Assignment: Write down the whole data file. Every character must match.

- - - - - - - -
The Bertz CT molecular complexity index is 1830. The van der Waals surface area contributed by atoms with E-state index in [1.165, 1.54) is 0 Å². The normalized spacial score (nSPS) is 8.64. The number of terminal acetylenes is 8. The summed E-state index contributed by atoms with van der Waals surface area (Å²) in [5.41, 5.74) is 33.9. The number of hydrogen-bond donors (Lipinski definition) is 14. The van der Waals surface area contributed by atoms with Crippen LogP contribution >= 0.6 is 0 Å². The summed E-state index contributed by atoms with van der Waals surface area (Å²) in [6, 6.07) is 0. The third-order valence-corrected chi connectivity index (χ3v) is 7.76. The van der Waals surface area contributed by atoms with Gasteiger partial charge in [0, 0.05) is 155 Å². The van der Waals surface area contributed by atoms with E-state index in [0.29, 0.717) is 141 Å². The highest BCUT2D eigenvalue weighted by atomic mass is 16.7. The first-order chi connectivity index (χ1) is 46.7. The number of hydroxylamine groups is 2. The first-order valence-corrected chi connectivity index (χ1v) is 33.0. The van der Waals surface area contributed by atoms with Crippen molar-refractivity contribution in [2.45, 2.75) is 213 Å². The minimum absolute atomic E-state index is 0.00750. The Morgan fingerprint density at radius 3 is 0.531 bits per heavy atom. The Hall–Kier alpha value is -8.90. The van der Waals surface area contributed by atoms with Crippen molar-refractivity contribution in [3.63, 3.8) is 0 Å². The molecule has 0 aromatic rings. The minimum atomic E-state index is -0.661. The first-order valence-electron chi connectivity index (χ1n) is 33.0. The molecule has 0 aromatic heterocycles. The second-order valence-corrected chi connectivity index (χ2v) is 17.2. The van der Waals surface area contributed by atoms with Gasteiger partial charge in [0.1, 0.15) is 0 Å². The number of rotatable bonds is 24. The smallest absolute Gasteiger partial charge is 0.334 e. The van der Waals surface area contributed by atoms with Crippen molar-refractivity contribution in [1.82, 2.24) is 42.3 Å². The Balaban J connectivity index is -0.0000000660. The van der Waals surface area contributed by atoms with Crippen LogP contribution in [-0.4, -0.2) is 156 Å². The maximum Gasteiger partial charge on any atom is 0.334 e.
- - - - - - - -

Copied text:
The Bertz CT molecular complexity index is 1830. The van der Waals surface area contributed by atoms with E-state index in [1.165, 1.54) is 0 Å². The normalized spacial score (nSPS) is 8.64. The number of terminal acetylenes is 8. The summed E-state index contributed by atoms with van der Waals surface area (Å²) in [5.41, 5.74) is 33.9. The number of hydrogen-bond donors (Lipinski definition) is 14. The van der Waals surface area contributed by atoms with Crippen LogP contribution >= 0.6 is 0 Å². The summed E-state index contributed by atoms with van der Waals surface area (Å²) in [6, 6.07) is 0. The third-order valence-corrected chi connectivity index (χ3v) is 7.76. The van der Waals surface area contributed by atoms with Gasteiger partial charge in [0, 0.05) is 155 Å². The van der Waals surface area contributed by atoms with E-state index in [0.29, 0.717) is 141 Å². The highest BCUT2D eigenvalue weighted by atomic mass is 16.7. The first-order chi connectivity index (χ1) is 46.7. The number of hydroxylamine groups is 2. The first-order valence-corrected chi connectivity index (χ1v) is 33.0. The van der Waals surface area contributed by atoms with Crippen molar-refractivity contribution in [2.45, 2.75) is 213 Å². The minimum absolute atomic E-state index is 0.00750. The Morgan fingerprint density at radius 3 is 0.531 bits per heavy atom. The Hall–Kier alpha value is -8.90. The van der Waals surface area contributed by atoms with Crippen molar-refractivity contribution in [3.63, 3.8) is 0 Å². The molecule has 0 aromatic rings. The minimum atomic E-state index is -0.661. The first-order valence-electron chi connectivity index (χ1n) is 33.0. The molecule has 0 aromatic heterocycles. The second-order valence-corrected chi connectivity index (χ2v) is 17.2. The van der Waals surface area contributed by atoms with Gasteiger partial charge in [0.1, 0.15) is 0 Å². The number of rotatable bonds is 24. The smallest absolute Gasteiger partial charge is 0.334 e. The van der Waals surface area contributed by atoms with Crippen molar-refractivity contribution in [1.82, 2.24) is 42.3 Å². The Balaban J connectivity index is -0.0000000660. The van der Waals surface area contributed by atoms with Crippen LogP contribution in [-0.4, -0.2) is 156 Å². The maximum Gasteiger partial charge on any atom is 0.334 e.